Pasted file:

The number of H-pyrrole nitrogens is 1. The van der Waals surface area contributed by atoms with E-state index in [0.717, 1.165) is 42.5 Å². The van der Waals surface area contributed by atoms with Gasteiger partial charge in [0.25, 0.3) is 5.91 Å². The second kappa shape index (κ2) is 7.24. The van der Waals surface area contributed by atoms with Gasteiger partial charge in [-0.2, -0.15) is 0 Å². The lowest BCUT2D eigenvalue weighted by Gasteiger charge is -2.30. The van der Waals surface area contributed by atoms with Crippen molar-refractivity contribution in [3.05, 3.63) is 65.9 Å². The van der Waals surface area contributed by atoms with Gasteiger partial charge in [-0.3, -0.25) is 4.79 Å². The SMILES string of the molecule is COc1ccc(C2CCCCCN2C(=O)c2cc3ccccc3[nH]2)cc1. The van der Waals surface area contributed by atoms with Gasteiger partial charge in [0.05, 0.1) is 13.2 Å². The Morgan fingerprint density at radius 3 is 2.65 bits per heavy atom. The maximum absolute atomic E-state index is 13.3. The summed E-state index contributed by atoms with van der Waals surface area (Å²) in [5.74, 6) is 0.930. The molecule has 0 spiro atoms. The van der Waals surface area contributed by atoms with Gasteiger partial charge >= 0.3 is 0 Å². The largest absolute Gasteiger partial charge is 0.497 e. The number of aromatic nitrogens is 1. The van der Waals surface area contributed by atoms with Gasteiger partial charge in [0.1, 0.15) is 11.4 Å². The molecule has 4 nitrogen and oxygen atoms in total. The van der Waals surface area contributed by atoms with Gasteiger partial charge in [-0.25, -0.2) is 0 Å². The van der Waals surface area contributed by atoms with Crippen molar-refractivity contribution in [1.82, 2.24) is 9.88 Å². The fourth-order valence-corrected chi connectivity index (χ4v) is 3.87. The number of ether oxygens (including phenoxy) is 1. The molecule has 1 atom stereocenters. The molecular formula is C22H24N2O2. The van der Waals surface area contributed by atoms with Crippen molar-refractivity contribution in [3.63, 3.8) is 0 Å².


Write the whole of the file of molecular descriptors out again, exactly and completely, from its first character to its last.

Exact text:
The number of H-pyrrole nitrogens is 1. The van der Waals surface area contributed by atoms with E-state index in [0.717, 1.165) is 42.5 Å². The van der Waals surface area contributed by atoms with Gasteiger partial charge in [0.25, 0.3) is 5.91 Å². The second kappa shape index (κ2) is 7.24. The van der Waals surface area contributed by atoms with Gasteiger partial charge in [-0.2, -0.15) is 0 Å². The lowest BCUT2D eigenvalue weighted by Gasteiger charge is -2.30. The van der Waals surface area contributed by atoms with Crippen molar-refractivity contribution in [3.05, 3.63) is 65.9 Å². The van der Waals surface area contributed by atoms with Gasteiger partial charge in [-0.3, -0.25) is 4.79 Å². The SMILES string of the molecule is COc1ccc(C2CCCCCN2C(=O)c2cc3ccccc3[nH]2)cc1. The van der Waals surface area contributed by atoms with Gasteiger partial charge in [0.05, 0.1) is 13.2 Å². The Morgan fingerprint density at radius 3 is 2.65 bits per heavy atom. The maximum absolute atomic E-state index is 13.3. The summed E-state index contributed by atoms with van der Waals surface area (Å²) in [5.74, 6) is 0.930. The molecule has 0 spiro atoms. The van der Waals surface area contributed by atoms with Gasteiger partial charge >= 0.3 is 0 Å². The largest absolute Gasteiger partial charge is 0.497 e. The number of aromatic nitrogens is 1. The van der Waals surface area contributed by atoms with Gasteiger partial charge in [0.1, 0.15) is 11.4 Å². The molecule has 4 nitrogen and oxygen atoms in total. The van der Waals surface area contributed by atoms with Gasteiger partial charge in [-0.25, -0.2) is 0 Å². The van der Waals surface area contributed by atoms with Crippen molar-refractivity contribution in [1.82, 2.24) is 9.88 Å². The fourth-order valence-corrected chi connectivity index (χ4v) is 3.87. The number of ether oxygens (including phenoxy) is 1. The molecule has 1 atom stereocenters. The molecular formula is C22H24N2O2. The van der Waals surface area contributed by atoms with Crippen molar-refractivity contribution in [3.63, 3.8) is 0 Å².